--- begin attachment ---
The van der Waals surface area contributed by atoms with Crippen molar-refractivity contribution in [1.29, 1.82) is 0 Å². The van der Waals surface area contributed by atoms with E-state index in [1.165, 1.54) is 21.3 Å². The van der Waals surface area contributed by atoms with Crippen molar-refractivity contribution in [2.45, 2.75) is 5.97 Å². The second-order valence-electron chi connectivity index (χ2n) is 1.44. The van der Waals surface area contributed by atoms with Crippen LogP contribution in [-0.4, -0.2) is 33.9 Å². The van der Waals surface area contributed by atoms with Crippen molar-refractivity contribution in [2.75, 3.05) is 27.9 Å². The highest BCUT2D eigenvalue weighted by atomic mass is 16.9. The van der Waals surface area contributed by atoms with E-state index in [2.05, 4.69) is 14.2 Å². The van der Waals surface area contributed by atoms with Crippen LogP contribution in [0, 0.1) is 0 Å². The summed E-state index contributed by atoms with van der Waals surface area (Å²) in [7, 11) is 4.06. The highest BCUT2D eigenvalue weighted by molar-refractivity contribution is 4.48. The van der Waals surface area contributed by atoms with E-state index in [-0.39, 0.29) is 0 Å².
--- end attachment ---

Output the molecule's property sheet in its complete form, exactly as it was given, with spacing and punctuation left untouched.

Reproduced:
The van der Waals surface area contributed by atoms with Crippen molar-refractivity contribution in [1.29, 1.82) is 0 Å². The van der Waals surface area contributed by atoms with E-state index in [1.165, 1.54) is 21.3 Å². The van der Waals surface area contributed by atoms with Crippen molar-refractivity contribution in [2.45, 2.75) is 5.97 Å². The second-order valence-electron chi connectivity index (χ2n) is 1.44. The van der Waals surface area contributed by atoms with Crippen LogP contribution in [-0.4, -0.2) is 33.9 Å². The van der Waals surface area contributed by atoms with Crippen molar-refractivity contribution in [2.75, 3.05) is 27.9 Å². The highest BCUT2D eigenvalue weighted by atomic mass is 16.9. The van der Waals surface area contributed by atoms with E-state index in [2.05, 4.69) is 14.2 Å². The van der Waals surface area contributed by atoms with Crippen LogP contribution in [0, 0.1) is 0 Å². The summed E-state index contributed by atoms with van der Waals surface area (Å²) in [7, 11) is 4.06. The highest BCUT2D eigenvalue weighted by molar-refractivity contribution is 4.48. The van der Waals surface area contributed by atoms with E-state index in [-0.39, 0.29) is 0 Å².